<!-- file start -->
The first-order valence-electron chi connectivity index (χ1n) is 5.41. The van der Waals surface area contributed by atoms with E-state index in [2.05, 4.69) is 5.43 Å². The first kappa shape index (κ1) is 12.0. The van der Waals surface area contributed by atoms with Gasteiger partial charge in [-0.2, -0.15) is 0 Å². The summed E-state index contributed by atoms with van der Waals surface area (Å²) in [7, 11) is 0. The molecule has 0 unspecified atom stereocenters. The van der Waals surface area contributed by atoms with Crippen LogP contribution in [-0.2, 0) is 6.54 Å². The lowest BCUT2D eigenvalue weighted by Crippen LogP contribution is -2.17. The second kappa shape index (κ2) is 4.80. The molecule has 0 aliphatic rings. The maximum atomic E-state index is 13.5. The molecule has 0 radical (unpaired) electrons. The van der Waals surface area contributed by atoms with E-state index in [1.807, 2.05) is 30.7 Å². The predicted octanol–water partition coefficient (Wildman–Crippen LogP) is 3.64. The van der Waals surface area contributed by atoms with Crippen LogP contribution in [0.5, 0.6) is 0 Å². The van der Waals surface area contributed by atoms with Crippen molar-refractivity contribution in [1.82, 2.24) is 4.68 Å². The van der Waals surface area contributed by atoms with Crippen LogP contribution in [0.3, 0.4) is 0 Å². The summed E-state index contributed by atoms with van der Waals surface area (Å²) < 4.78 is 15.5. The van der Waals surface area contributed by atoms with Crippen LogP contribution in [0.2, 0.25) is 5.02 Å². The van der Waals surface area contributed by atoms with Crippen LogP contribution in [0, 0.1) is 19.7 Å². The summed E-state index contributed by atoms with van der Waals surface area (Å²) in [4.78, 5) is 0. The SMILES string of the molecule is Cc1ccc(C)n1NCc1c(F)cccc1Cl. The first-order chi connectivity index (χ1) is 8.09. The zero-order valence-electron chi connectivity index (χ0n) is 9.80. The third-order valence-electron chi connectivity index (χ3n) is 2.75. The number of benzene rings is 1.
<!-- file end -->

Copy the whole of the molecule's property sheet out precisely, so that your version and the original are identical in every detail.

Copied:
The first-order valence-electron chi connectivity index (χ1n) is 5.41. The van der Waals surface area contributed by atoms with E-state index in [2.05, 4.69) is 5.43 Å². The first kappa shape index (κ1) is 12.0. The van der Waals surface area contributed by atoms with Gasteiger partial charge in [-0.2, -0.15) is 0 Å². The summed E-state index contributed by atoms with van der Waals surface area (Å²) in [7, 11) is 0. The molecule has 0 unspecified atom stereocenters. The van der Waals surface area contributed by atoms with Crippen LogP contribution in [-0.2, 0) is 6.54 Å². The lowest BCUT2D eigenvalue weighted by Crippen LogP contribution is -2.17. The second kappa shape index (κ2) is 4.80. The molecule has 0 aliphatic rings. The maximum atomic E-state index is 13.5. The molecule has 0 radical (unpaired) electrons. The van der Waals surface area contributed by atoms with E-state index in [1.807, 2.05) is 30.7 Å². The predicted octanol–water partition coefficient (Wildman–Crippen LogP) is 3.64. The van der Waals surface area contributed by atoms with Crippen LogP contribution in [0.5, 0.6) is 0 Å². The van der Waals surface area contributed by atoms with Crippen molar-refractivity contribution in [1.82, 2.24) is 4.68 Å². The van der Waals surface area contributed by atoms with Crippen LogP contribution in [0.3, 0.4) is 0 Å². The summed E-state index contributed by atoms with van der Waals surface area (Å²) < 4.78 is 15.5. The van der Waals surface area contributed by atoms with Crippen LogP contribution in [0.2, 0.25) is 5.02 Å². The van der Waals surface area contributed by atoms with Crippen LogP contribution in [0, 0.1) is 19.7 Å². The summed E-state index contributed by atoms with van der Waals surface area (Å²) in [4.78, 5) is 0. The SMILES string of the molecule is Cc1ccc(C)n1NCc1c(F)cccc1Cl. The first-order chi connectivity index (χ1) is 8.09. The zero-order valence-electron chi connectivity index (χ0n) is 9.80. The third-order valence-electron chi connectivity index (χ3n) is 2.75. The number of benzene rings is 1.